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HUMAN KINETICS

Excerpts

Learn to assess muscle length

By Phil Page, MS, PT, AT, CSCS, Clare C. Frank, DPT, and Robert Lardner, PT


Muscle Length Assessment Technique

Muscle length testing involves elongating the muscle in the direction opposite of its action while assessing its resistance to passive lengthening. Precise testing requires that one of the bony attachments of the muscle (usually the origin) be in a fixed position while the other bony attachment is moved passively in the direction of lengthening the muscle. In other words, muscle length testing assesses the resistance to passive movement. This is in contrast to typical flexibility or ROM testing. The actual ROM can be measured for documentation purposes, but it gives limited clinical information in muscle imbalance syndromes. The most valuable clinical information is the muscular end feel and the location of the ROM end feel. The elongation of the muscle should be performed slowly to avoid eliciting a quick stretch of the muscle spindle and subsequently inducing a twitch response and muscle contraction. In addition, for the best accuracy and precision, muscle length testing should be performed when the patient is not in acute pain in order to avoid pain inhibition and muscle guarding. In summary, there are four steps to assessing muscle length:

1. Ensure maximal lengthening of the muscle from origin to insertion.

2. Firmly stabilize one end (usually the origin).

3. Slowly elongate the muscle.

4. Assess the end feel.

Following are the procedures for testing key muscles. Clinicians do not have to perform muscle length testing on every muscle listed; instead, they should assess the muscles that the postural and movement pattern analysis indicate as being possibly tight. Once tight muscles have been identified, the clinician can establish a muscle imbalance pattern (if present) and begin to look for causes of the tightness. Table 7.1 provides the normal results of muscle length for flexibility testing.

 

Table 7.1 Normal Results of Muscles Tested for Length

Muscle Normal ranges or end feel
Iliopsoas 0° hip extension, 10° with overpressure
Rectus femoris 90° knee extension, 125° with overpressure
TFL-IT band 0° hip abduction (neutral), 15°-20° with overpressure
Adductors 0° hip abduction (neutral), 20°-25° with overpressure in the modified Thomas test position
45° hip abduction in supine position
Hamstrings 80° hip flexion with contralateral leg extended
90° hip flexion with contralateral leg flexed
Triceps surae 0° ankle dorsiflexion
Quadratus lumborum Thoracolumbar curve should be smooth and gradual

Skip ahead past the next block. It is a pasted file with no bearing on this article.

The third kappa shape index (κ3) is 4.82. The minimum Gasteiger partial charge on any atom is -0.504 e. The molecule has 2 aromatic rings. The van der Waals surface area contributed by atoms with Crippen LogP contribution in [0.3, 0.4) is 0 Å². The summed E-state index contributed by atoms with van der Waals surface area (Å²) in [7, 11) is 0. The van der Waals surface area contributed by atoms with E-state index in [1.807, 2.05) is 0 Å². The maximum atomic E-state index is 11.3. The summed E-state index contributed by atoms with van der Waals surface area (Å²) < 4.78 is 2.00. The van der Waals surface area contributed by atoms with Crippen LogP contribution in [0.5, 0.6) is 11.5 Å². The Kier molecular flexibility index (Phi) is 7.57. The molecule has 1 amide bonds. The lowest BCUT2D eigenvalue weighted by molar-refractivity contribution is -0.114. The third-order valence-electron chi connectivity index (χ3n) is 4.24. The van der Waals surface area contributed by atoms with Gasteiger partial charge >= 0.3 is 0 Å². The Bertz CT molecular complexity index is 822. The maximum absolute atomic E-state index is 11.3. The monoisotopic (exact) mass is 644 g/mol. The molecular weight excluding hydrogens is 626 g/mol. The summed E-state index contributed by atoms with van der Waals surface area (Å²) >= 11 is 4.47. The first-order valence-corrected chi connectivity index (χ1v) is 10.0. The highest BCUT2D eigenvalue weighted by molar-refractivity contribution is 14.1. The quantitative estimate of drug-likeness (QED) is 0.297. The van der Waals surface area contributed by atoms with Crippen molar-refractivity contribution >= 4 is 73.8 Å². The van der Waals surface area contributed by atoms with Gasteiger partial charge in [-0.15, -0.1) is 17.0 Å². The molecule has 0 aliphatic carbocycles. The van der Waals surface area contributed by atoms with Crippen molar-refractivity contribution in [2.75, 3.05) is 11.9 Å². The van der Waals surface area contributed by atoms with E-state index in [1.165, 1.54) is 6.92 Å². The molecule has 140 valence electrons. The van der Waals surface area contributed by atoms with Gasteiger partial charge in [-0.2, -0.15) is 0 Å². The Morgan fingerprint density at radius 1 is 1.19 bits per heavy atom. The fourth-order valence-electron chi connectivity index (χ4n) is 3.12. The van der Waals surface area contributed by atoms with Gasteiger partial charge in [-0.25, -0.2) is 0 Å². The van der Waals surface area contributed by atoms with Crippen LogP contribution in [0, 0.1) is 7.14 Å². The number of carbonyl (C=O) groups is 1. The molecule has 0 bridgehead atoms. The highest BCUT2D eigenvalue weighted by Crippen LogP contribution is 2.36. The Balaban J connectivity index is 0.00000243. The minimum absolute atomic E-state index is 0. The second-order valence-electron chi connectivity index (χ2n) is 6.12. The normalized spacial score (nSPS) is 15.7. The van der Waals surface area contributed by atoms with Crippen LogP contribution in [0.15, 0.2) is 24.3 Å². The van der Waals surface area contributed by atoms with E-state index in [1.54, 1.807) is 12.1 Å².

Piriformis Gradual soft end feel
Upper trapezius Gradual soft end feel
Levator scapulae Gradual soft end feel
SCM Gradual soft end feel
Pectoralis major Sternal portion (lower fibers): with shoulder abducted at 150°, arm should be
horizontal to table and 15°-20° with overpressure
Sternal portion (midfibers): with shoulder abducted to 90°, arm should be horizontal
to table and 30° with overpressure
Clavicular portion: with shoulder abducted to 60°, arm should hang freely over table
Paraspinals Schober’s test: excursion of >2.4 in. (6 cm)

Lower-Quarter Muscles

The muscles of the lower quarter include those of the leg, pelvis, and lower back. The muscles prone to tightness are those involved in maintaining a single-leg stance (Janda 1987). Tightness of the hip flexors and tightness of the thoracolumbar extensors are hallmark signs of Janda’s LCS.

Modified Thomas Test for Hip Flexor

The modified Thomas test (figure 7.2, a-e) allows the clinician to assess four different muscles prone to tightness namely, the one-joint hip flexor, iliacus and psoas major, and the two-joint hip flexors, rectus femoris and TFL-ITB. Tightness of the hip flexors limits hip hyperextension in gait and may cause an anterior pelvic tilt. Weakness of the gluteus maximus often is due to facilitation of the hip flexors.

Patient Position

The patient is asked to sit on the edge of the table, with the coccyx and ischial tuberosities touching the table and one foot on the floor. Then, the patient is asked to flex the opposite hip and knee toward the chest and maintain the position with the hands (see figure 7.2a).

Clinician Position

The clinician stands beside the leg not being tested, facing the patient. While supporting the patient by placing one hand on the midthoracic spine and the other on the knee, the clinician passively rolls the patient down to the table to the supine position. The clinician needs to ensure that the patient’s knees are flexed, lumbar spine is flexed, and pelvis is in posterior rotation to fix the origin of the hip flexors.

Test

The clinician passively lowers the tested leg until resistance is felt or movement at the pelvis is detected. With the patient’s thigh in the final resting position, the clinician observes whether it is in neutral and parallel to the table or abducted. A normal length of the one-joint hip flexors with the lumbar spine and sacrum flat on the table is indicated by the posterior thigh touching the table (0° of hip extension). With slight overpressure, the thigh should reach 10° to 15° of hyperextension (figure 7.2, b-c). Prominence of a superior patellar groove (figure 7.2d) suggests a short rectus femoris, while prominence of a lateral IT groove suggests a short IT band (see figure 7.2e).

This is an excerpt from Assessment and Treatment of Muscle Imbalance: The Janda Approach.





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